So A Trump Win Means You're Moving To Canada? Here's What You Need To Know, Automotively

Timothy Cain
by Timothy Cain
so a trump win means you re moving to canada here s what you need to know

Threatening to move isn’t new.

16 years ago, legions of American citizens promised to leave the United States if Republican George W. Bush beat Democrat Al Gore. While there’s evidence that suggests emigration from the United States to Canada occurred at an accelerated rate during Bush’s two terms in the White House, it was more likely tied to the state of the economy overall than differences in personal politics.

But that didn’t stop Americans — not just celebrities, but Americans en masse — from shutting down Citizen And Immigration Canada’s website with excessive traffic on the night of 2016’s Trump electoral victory earlier this week.

Had the website operated normally, you would have discovered that moving to Canada isn’t easy. Yet your desire to relocate will not be sated by a move to sunny SoCal or the Florida Keys. You’re determined to live in Cape Breton, or Portage la Prairie, or Trois-Rivières. And in the automotive sphere, there are some things you really need to know.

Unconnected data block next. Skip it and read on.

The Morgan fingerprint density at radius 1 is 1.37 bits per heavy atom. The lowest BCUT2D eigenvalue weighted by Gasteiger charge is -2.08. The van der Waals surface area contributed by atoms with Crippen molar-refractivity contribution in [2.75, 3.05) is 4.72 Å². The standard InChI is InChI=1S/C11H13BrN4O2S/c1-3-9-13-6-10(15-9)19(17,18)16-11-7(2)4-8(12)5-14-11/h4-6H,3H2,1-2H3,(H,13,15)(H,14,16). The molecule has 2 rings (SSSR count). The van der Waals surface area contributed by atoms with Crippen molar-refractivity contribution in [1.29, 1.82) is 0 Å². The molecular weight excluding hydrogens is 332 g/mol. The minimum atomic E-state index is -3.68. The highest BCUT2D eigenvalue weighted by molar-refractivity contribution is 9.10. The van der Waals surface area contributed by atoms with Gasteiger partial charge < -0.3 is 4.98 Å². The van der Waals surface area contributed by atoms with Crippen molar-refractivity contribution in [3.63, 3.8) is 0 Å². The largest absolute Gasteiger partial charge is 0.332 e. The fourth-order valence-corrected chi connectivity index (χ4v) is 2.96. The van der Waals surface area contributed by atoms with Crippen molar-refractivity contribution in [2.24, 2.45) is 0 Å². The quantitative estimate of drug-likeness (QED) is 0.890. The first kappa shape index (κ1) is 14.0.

You’ve heard that Canadians pay more for cars, trucks, SUVs, and vans. That’s typically true, though not always. We discussed September Ford F-150 incentives that produced prices much lower in Canada than in the United States. Regardless, you anticipate higher prices. You’re prepared for that.

You may be less prepared to swallow the absurd freight/delivery/destination fees automakers charge in Canada. Take, for instance, Canada’s best-selling car, the Canadian-built Honda Civic. American Honda charges $835 for destination and handling. Honda Canada demands $1,595. (A $100 federal air conditioner fee is often included in destination charges.) Even accounting for the currency conundrum, that’s still USD $1,184, a 42-percent increase compared with American Honda’s fee.

It can be a lot worse. The Mercedes-Benz E300 4Matic I tested a couple of weeks ago was allegedly a $61,200 car, but with destination included, the base price shot up to $63,895.


Sales taxes differ greatly across the country. Heeding the call of the popular Cape Breton If Donald Trump Wins website mentioned above would land you in Nova Scotia, where the $63,995 (with a/c fee) Mercedes-Benz E300 becomes $73,594 because of a highest-in-the-nation 15-percent harmonized sales tax.

Alberta, which collects the federal government’s 5-percent goods and services tax but has no provincial sales tax of its own, is the least-heavily-taxed new car environment.